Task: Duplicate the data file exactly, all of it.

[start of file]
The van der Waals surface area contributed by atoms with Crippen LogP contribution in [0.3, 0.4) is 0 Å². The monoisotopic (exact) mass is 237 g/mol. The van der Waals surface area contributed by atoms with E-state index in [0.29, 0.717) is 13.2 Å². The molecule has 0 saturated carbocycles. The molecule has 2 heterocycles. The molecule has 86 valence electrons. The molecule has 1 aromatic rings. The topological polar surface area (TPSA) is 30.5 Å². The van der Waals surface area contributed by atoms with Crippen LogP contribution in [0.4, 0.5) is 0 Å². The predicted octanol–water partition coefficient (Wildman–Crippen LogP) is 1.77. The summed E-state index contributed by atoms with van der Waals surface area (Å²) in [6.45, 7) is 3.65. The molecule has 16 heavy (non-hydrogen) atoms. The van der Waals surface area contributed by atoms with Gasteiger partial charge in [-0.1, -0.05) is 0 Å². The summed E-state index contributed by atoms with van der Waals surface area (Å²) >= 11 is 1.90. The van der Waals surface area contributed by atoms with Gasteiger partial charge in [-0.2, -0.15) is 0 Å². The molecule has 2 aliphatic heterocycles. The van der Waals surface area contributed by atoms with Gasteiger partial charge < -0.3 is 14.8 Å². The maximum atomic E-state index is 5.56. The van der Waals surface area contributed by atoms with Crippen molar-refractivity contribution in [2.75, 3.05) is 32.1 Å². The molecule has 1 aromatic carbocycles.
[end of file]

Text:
The van der Waals surface area contributed by atoms with Crippen LogP contribution in [0.3, 0.4) is 0 Å². The monoisotopic (exact) mass is 237 g/mol. The van der Waals surface area contributed by atoms with E-state index in [0.29, 0.717) is 13.2 Å². The molecule has 0 saturated carbocycles. The molecule has 2 heterocycles. The molecule has 86 valence electrons. The molecule has 1 aromatic rings. The topological polar surface area (TPSA) is 30.5 Å². The van der Waals surface area contributed by atoms with Crippen LogP contribution in [0.4, 0.5) is 0 Å². The predicted octanol–water partition coefficient (Wildman–Crippen LogP) is 1.77. The summed E-state index contributed by atoms with van der Waals surface area (Å²) in [6.45, 7) is 3.65. The molecule has 16 heavy (non-hydrogen) atoms. The van der Waals surface area contributed by atoms with Gasteiger partial charge in [-0.1, -0.05) is 0 Å². The summed E-state index contributed by atoms with van der Waals surface area (Å²) >= 11 is 1.90. The van der Waals surface area contributed by atoms with Gasteiger partial charge in [-0.2, -0.15) is 0 Å². The molecule has 2 aliphatic heterocycles. The van der Waals surface area contributed by atoms with Gasteiger partial charge < -0.3 is 14.8 Å². The maximum atomic E-state index is 5.56. The van der Waals surface area contributed by atoms with Crippen molar-refractivity contribution in [2.75, 3.05) is 32.1 Å². The molecule has 1 aromatic carbocycles.